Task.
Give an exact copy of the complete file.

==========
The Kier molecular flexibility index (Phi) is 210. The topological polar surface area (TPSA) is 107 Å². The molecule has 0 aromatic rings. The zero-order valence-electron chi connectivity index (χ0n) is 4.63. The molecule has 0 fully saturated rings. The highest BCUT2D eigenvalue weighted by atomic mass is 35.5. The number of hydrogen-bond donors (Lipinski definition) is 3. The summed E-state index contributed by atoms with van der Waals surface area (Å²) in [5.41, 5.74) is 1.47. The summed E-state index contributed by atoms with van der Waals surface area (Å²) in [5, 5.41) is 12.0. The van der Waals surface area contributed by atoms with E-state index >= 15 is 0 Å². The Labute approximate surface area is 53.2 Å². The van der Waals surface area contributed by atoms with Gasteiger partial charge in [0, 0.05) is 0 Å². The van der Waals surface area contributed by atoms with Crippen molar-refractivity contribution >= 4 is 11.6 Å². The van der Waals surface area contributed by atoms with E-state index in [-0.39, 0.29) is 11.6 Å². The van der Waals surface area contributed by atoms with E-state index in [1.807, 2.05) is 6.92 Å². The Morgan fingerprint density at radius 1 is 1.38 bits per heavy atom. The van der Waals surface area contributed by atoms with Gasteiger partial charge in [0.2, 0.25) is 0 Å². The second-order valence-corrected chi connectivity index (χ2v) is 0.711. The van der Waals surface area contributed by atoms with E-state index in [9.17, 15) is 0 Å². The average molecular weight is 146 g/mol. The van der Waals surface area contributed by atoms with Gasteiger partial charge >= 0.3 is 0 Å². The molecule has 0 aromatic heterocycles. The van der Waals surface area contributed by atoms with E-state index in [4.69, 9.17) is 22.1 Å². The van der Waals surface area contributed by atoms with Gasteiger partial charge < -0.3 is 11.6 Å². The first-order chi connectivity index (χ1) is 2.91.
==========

The Kier molecular flexibility index (Phi) is 210. The topological polar surface area (TPSA) is 107 Å². The molecule has 0 aromatic rings. The zero-order valence-electron chi connectivity index (χ0n) is 4.63. The molecule has 0 fully saturated rings. The highest BCUT2D eigenvalue weighted by atomic mass is 35.5. The number of hydrogen-bond donors (Lipinski definition) is 3. The summed E-state index contributed by atoms with van der Waals surface area (Å²) in [5.41, 5.74) is 1.47. The summed E-state index contributed by atoms with van der Waals surface area (Å²) in [5, 5.41) is 12.0. The van der Waals surface area contributed by atoms with E-state index >= 15 is 0 Å². The Labute approximate surface area is 53.2 Å². The van der Waals surface area contributed by atoms with Gasteiger partial charge in [0, 0.05) is 0 Å². The van der Waals surface area contributed by atoms with Crippen molar-refractivity contribution >= 4 is 11.6 Å². The van der Waals surface area contributed by atoms with E-state index in [-0.39, 0.29) is 11.6 Å². The van der Waals surface area contributed by atoms with E-state index in [1.807, 2.05) is 6.92 Å². The Morgan fingerprint density at radius 1 is 1.38 bits per heavy atom. The van der Waals surface area contributed by atoms with Gasteiger partial charge in [0.2, 0.25) is 0 Å². The second-order valence-corrected chi connectivity index (χ2v) is 0.711. The van der Waals surface area contributed by atoms with E-state index in [9.17, 15) is 0 Å². The average molecular weight is 146 g/mol. The van der Waals surface area contributed by atoms with Gasteiger partial charge >= 0.3 is 0 Å². The molecule has 0 aromatic heterocycles. The van der Waals surface area contributed by atoms with E-state index in [4.69, 9.17) is 22.1 Å². The van der Waals surface area contributed by atoms with Gasteiger partial charge < -0.3 is 11.6 Å². The first-order chi connectivity index (χ1) is 2.91.